The impact of Iran’s attack on Israel

An anti-Israel billboard with a picture of Iranian missiles is seen in a street in Tehran, Iran, April 15, 2024.
An anti-Israel billboard with a picture of Iranian missiles is seen in a street in Tehran, Iran, April 15, 2024. Majid Asgaripour/WANA via Reuters.

Brookings scholars offer their insights following Iran’s drone and missile attack against Israel on April 13, 2024. Their responses provide perspectives on the implications for various actors as well as a range of policy issues.

Middle East

Iran’s attack exposed three historic developments

Natan Sachs

Three historic events happened Saturday night. First, the long-simmering Iran-Israel war became an overt and direct military confrontation for one night at least. Iran’s dramatic attack was large-scale and complex, including drones and cruise and ballistic missiles aimed at two Israeli military bases.

Second, a regional security concept long in the making became a reality. U.S. Central Command—which since 2021 has included Israel in its area of responsibility—had worked to foster cooperation between the United States and regional partners, Israeli and Arab. Jordan joined Western allies on Saturday, intercepting a swarm of drones that overpassed its territory, and other Arab states provided intelligence.

Third, Israel’s own aerial defense was remarkably successful. Alongside the Iron Dome system for short-range projectiles is a wider anti-missile array, including the Arrow 3 high-altitude anti-ballistic missile system, as well as the intermediate-range David’s Sling. This array is today a central element in Israel’s security posture, in practice if not in official doctrine. It accords Israel the strategic leeway to weigh its options far more patiently than it would have if the attack had been successful.

The remarkable success of the international defense effort and Israel’s own systems offers an opening to the U.S. administration to pressure Israel to pause with any major response, as is evident from administration messaging. The Biden administration has been working tirelessly since October 7 to prevent regional escalation and in this aspect at least, has had notable success. An Israeli response will come, and it might come soon, but there’s a chance at least that it appears to return to the confounds of the evident-yet-deniable Iran-Israel war that existed before Saturday.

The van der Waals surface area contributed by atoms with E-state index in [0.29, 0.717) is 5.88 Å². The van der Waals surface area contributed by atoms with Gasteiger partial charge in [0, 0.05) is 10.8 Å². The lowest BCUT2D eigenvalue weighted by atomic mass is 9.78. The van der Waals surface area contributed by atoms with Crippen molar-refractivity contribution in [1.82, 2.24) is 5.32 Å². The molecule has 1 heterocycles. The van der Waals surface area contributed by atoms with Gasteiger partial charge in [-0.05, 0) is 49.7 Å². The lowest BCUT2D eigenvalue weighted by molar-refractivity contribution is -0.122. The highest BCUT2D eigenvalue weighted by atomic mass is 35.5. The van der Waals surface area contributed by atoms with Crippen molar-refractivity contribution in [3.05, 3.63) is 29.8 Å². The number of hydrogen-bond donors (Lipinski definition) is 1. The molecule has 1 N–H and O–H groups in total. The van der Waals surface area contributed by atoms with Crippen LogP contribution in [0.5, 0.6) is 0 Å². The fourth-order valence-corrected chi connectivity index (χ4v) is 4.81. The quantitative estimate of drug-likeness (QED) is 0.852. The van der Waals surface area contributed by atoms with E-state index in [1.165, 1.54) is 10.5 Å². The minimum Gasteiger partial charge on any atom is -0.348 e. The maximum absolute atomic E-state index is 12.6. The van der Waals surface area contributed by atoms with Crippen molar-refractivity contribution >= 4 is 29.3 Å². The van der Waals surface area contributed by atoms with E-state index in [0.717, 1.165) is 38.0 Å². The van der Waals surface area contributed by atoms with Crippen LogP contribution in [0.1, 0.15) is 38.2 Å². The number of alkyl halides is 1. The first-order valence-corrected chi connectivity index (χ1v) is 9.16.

Tehran takes off the gloves

Suzanne Maloney

The long-standing “shadow war” between Iran and Israel burst into the spotlight over the weekend, as Tehran launched a massive barrage of drones and missiles in its first-ever direct attack on Israeli territory. The world breathed a collective sigh of relief—first when the attack failed to cause significant damage or casualties and subsequently as it appeared that the Biden administration had succeeded in forestalling an immediate Israeli retaliation.


The escalation came in response to an audacious Israeli airstrike on Iran’s consulate in Damascus that killed seven senior Iranian military commanders, including Mohammad Reza Zahedi, the clerical regime’s key interlocutor with the Lebanese Shia militia Hezbollah and its wider network of proxy militias. Through its funding, training, coordination, and supply of weaponry, Iran has long utilized these proxies as its “axis of resistance” to sow instability across the Middle East and wage a surrogate war on its adversaries, especially Israel. The willingness of Iran’s leadership to undertake such a high-risk operation to avenge Zahedi’s death underscores the centrality of these proxies for Iran’s power projection, as well as the regime’s increasingly confrontational posture over recent years.


Several factors prevented further escalation in the immediate wake of the attack, including clumsy Iranian efforts to signal that their intent was limited, energetic U.S. diplomacy to marshal an effective regional effort in defense of Israel, and perhaps most importantly, some luck. Unfortunately, the lull in the crisis is unlikely to hold for long. The specter of future Iranian drone and missile barrages will harden Israeli determination to go on the offensive against Tehran. And now that Iranian leaders have overcome any prior restraint around attacking Israel directly, they will be tempted to try it again.